"Artificial intelligence”, “business intelligence” and “big data” are some of the buzzwords listed as top trends for some years already.
What your organisation is doing about it?
What can you achieve with a small investment and a clear road map to protect and maximise your investment?
In this post I will list some reasons why small and medium-sized enterprises (SMEs) should consider using Microsoft Power BI as a business intelligence tool.
Most companies are already seeking the “data culture” and ways to become more data-savvy, to profit from market opportunities and to stay ahead of their competition.
Before jumping into magic solutions, it is crucial to have a clear digital road map and data strategy to protect and increase the return of your investment.
What is Power BI?
Power BI is a business analytics service provided by Microsoft.
It provides interactive visualisations with self-service business intelligence capabilities, where end users can create reports and dashboards by themselves, without having to depend on information technology staff or database administrators.
Power BI can unify all of your organisation’s data, whether in the cloud or on-premises, in a database or excel file.
Here you can find a list of the supported data-sources.
How Power BI works?
You can use datasets to import and connect data from different sources, adding value to your data and enabling insights comparing data from different systems.
For example, you can load sales and customer service data into Power BI, together with some statistics from Google Analytics and Weather History.
That will allow you to query and to get valuable insights from your data, such as
“How the weather affects my sales and customer services?
“What is the link between the number of complaints registered in my customer services and my sales on the next quarter?
“When do I need to increase website traffic to increase sales for the third quarter?”
The data can be consumed using interactive reports, and dashboards can be used to pin specific elements of several reports to share or present in a meeting.
You can also get an answer from your data just asking a question using natural language, typing it or just saying it to Cortana.
For example, if you ask, "sales by territory and month, year 2017, as a bar chart", Power BI Q&A will understand your request and present you the result in the form of a bar chart.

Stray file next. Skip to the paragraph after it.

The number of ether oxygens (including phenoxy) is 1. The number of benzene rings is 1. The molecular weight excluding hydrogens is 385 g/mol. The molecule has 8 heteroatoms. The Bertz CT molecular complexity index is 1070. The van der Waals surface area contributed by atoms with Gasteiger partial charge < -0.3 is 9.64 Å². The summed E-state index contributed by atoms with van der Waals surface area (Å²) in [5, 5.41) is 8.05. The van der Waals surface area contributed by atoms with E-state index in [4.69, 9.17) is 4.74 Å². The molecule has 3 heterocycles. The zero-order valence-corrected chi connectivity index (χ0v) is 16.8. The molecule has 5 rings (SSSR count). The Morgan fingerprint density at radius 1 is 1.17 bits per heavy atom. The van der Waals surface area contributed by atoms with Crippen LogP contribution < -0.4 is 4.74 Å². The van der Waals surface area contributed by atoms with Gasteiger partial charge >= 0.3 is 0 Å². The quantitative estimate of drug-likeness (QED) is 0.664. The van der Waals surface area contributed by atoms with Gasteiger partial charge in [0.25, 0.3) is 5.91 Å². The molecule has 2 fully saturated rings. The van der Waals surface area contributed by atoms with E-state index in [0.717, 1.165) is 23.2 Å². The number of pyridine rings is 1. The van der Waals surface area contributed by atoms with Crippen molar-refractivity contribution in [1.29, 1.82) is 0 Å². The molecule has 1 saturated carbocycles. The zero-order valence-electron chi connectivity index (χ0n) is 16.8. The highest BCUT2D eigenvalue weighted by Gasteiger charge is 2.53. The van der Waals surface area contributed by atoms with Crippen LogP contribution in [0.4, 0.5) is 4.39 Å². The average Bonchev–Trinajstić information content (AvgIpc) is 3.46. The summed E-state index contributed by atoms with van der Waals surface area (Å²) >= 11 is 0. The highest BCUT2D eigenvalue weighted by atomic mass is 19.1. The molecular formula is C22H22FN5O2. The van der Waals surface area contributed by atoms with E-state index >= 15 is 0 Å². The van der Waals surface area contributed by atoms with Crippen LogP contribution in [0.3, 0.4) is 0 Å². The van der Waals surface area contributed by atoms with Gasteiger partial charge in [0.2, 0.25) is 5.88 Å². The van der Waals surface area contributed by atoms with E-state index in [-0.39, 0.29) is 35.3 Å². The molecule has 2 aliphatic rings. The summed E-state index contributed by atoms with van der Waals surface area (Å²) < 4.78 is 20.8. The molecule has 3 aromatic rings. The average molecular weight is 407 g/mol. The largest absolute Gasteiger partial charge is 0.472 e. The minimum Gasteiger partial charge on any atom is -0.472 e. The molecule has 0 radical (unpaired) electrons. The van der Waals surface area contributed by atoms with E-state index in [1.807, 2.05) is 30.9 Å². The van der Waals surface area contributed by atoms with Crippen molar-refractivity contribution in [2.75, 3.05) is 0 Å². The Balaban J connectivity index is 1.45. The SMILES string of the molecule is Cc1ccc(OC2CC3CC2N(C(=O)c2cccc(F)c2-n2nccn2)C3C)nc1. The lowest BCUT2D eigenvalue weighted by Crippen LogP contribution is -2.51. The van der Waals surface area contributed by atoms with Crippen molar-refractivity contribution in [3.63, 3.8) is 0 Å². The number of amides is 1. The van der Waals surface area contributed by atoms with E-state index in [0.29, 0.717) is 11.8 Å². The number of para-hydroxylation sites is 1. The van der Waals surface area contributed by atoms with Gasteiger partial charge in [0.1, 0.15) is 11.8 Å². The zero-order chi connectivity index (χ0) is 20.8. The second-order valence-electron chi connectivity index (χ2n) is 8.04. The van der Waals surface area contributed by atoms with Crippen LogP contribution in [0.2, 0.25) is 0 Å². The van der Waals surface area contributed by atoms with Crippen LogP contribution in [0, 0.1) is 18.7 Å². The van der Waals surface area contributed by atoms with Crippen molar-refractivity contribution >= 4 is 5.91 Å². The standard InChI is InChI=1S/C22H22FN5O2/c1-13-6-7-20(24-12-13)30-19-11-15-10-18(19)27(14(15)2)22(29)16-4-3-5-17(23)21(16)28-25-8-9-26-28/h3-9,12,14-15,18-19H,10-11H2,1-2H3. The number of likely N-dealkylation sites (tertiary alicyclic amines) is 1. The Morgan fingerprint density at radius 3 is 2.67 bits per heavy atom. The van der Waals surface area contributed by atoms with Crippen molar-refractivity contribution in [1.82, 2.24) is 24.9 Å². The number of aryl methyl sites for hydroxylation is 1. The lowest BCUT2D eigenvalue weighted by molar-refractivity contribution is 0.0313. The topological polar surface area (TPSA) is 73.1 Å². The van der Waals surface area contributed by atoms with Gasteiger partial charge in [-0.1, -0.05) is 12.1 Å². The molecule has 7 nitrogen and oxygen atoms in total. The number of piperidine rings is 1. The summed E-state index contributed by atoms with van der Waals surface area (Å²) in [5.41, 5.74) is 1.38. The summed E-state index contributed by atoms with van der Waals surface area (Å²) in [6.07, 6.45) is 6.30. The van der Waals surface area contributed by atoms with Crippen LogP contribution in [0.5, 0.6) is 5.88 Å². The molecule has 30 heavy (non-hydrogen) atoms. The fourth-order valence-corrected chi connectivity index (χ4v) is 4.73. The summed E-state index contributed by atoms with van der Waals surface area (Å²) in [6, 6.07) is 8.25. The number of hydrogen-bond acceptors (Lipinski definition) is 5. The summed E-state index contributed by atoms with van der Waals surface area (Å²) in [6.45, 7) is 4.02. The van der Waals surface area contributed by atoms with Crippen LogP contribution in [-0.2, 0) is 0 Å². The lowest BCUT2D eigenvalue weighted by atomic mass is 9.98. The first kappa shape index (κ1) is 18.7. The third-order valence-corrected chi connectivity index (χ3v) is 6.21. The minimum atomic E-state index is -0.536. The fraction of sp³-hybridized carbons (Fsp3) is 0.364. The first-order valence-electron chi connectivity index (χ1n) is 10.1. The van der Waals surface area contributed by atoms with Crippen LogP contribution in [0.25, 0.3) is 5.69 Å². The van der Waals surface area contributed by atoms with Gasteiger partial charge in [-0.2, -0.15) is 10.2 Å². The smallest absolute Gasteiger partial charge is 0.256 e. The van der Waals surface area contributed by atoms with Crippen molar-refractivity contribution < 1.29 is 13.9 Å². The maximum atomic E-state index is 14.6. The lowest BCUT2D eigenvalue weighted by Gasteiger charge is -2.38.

How Power BI can help SMEs?
If your organisation is still using Excel to organise, consolidate and share data from different systems, then Power BI is the right tool for you.
It allows you to import and join all your data from different sources into an aggregation dataset, from where you can build and share your reports and dashboards.
The cost and time savings is a key decision factor for SMEs to start using Power BI, as it is easy to use and doesn’t require specialised database or programming skills.
There is a Free version that will give you all you need to start exploring this tool. The Professional version costs only $9.99 per month and will enable some advanced features.
If you are already using Office 365, you may be already licensed to use the Professional version.
See a version comparison table here.
Five Reasons to Consider Power BI
1. Integration with other Microsoft products and services
No one can deny the strength of Microsoft in the corporate world of business software and IT solutions.
Power BI has been engineered so it can be easily used with Excel, Office 365, Azure, and SQL Server.
If your organisation already uses Microsoft systems (such as Office 365, Excel), using Power BI will feel natural.
Some say, “Power BI is the new Excel”, and I agree with that.
2. Ease of Implementation
Very little engineering or IT resources are required to use Power BI.
Without these heavy investments in development and training, the time and financial benefits of implementing Power BI are immediate
3. Learning Curve
Most organisations already use Microsoft products, so the user interface elements will be familiar, enabling basic users to explore Power BI intuitively.
Users can also export data from Power BI to other systems (like Excel), which gives users the flexibility to manipulate their data in other environments.
4. Data from Virtually Anywhere
Most of the data providers are already listed in Power BI. And for the ones that are not yet there, you can use ODBC database connector, APIs and even a webpage URL to collect data.
5. Power BI is Self Service BI
Power BI is a self-service business intelligence platform, and this changes drastically the way organisations collect, store, evaluate and analyse data, creating a data-driven culture.
Cultivating a data-driven culture reap a multitude of benefits, from better employee understanding of the value of data in the business and how to apply it to improve the decision-making process.
Diego Eick Moreira
Founder & Microsoft Specialist at codeHB